The earnings forecast for S&P 500 companies are higher, but are these expectations too high? We believe they are indeed too high, especially when we consider how well major U.S. companies adapted during the pandemic and how the technology sector delivered record earnings due to the stay-at-home work orders. While earnings overall will not be an issue for markets, they may not prove to be the catalyst for much higher stock prices in the near term.
Based on our reduced economic growth expectations and market data analysis, we remain positive on equity markets, yet the type of returns we saw in portfolios in 2020 will prove difficult to match over the coming year. We expect market returns to be in the higher single digits to low double digits range with most gains coming in the second half of the year. The first half may well be marked by elevated volatility and an equity market correction driven in large part by uneven re-openings of the US economy across numerous states along with continued uncertainty as the Biden Administration unveils its economic policy going forward.
The risks to our expectations for 2021 are a continued poor roll-out of vaccines or their effectiveness in combating new variants of COVID-19. Setbacks in these areas could lead to longer or new lockdowns, a much slower economic recovery than forecasted by markets, and higher long-term interest rates caused by larger than expected government spending requiring more debt to be issued than anticipated. Finally, government policies that are implemented far too fast to achieve ideological goals, perceived or otherwise, to solve society’s inequalities could cause unintended economic consequences.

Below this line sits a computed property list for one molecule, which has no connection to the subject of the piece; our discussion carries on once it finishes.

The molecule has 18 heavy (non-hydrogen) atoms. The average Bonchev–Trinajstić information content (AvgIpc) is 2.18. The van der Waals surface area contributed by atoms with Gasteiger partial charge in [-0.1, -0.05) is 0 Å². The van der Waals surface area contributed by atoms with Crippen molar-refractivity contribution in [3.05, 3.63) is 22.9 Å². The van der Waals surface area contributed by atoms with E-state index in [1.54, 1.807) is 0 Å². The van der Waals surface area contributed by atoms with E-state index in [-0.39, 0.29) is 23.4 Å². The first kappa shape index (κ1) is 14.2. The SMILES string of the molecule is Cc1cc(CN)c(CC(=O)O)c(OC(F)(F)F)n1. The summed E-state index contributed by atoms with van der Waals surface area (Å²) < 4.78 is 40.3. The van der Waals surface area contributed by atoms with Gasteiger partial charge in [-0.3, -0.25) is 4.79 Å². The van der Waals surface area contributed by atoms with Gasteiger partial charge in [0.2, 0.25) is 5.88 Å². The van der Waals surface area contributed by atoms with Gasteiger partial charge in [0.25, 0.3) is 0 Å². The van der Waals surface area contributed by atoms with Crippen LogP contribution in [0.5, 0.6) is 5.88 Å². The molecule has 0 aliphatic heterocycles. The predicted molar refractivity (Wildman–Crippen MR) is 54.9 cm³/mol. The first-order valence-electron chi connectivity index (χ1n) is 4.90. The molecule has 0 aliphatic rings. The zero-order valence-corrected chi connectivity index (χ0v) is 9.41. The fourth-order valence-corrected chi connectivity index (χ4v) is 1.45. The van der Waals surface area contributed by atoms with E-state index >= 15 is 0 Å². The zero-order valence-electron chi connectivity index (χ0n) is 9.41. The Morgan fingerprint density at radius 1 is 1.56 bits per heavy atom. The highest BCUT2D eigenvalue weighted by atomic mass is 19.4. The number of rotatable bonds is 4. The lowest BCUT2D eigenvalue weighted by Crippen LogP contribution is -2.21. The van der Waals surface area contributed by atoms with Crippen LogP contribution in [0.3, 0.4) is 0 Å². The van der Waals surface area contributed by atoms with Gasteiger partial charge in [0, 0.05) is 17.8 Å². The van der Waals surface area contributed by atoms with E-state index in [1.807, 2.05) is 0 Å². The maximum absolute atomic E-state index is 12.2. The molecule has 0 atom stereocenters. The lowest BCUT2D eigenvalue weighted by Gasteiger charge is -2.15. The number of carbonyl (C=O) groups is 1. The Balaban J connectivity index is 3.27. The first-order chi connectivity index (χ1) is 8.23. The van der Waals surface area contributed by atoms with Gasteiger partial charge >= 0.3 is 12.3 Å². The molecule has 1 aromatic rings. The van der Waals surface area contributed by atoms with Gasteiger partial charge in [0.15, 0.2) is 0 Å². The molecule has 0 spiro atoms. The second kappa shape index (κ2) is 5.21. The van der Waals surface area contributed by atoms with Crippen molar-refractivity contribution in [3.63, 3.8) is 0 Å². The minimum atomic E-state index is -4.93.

In the fixed income markets, we enter 2021 once again with potential negative outcomes for investors. While longer term rates have already moved higher in the first weeks of 2021, the rise may well continue for a period before leveling off for an extended period or the Federal Reserve stepping-in to control the yield curve on the long end to not derail the economy, especially in the housing markets. Fixed income investors will have to be agile to avoid negative returns or deliver positive ones. We believe that traditional fixed income investors would be best seeking alternatives to US Treasuries for income in the near term and may want to consult with us in this area.
As we reflect on the first month of 2021, we continue to rely on our data driven approach to adapt to evolving trends over the course of this year. The month of January finishing in negative territory has compelled us to reduce our expectations for the year, yet still maintaining an overall positive outlook for equity markets. In the short term, we remain cautious as excess speculation and the achievement of all-time market highs warrant such action and reevaluation.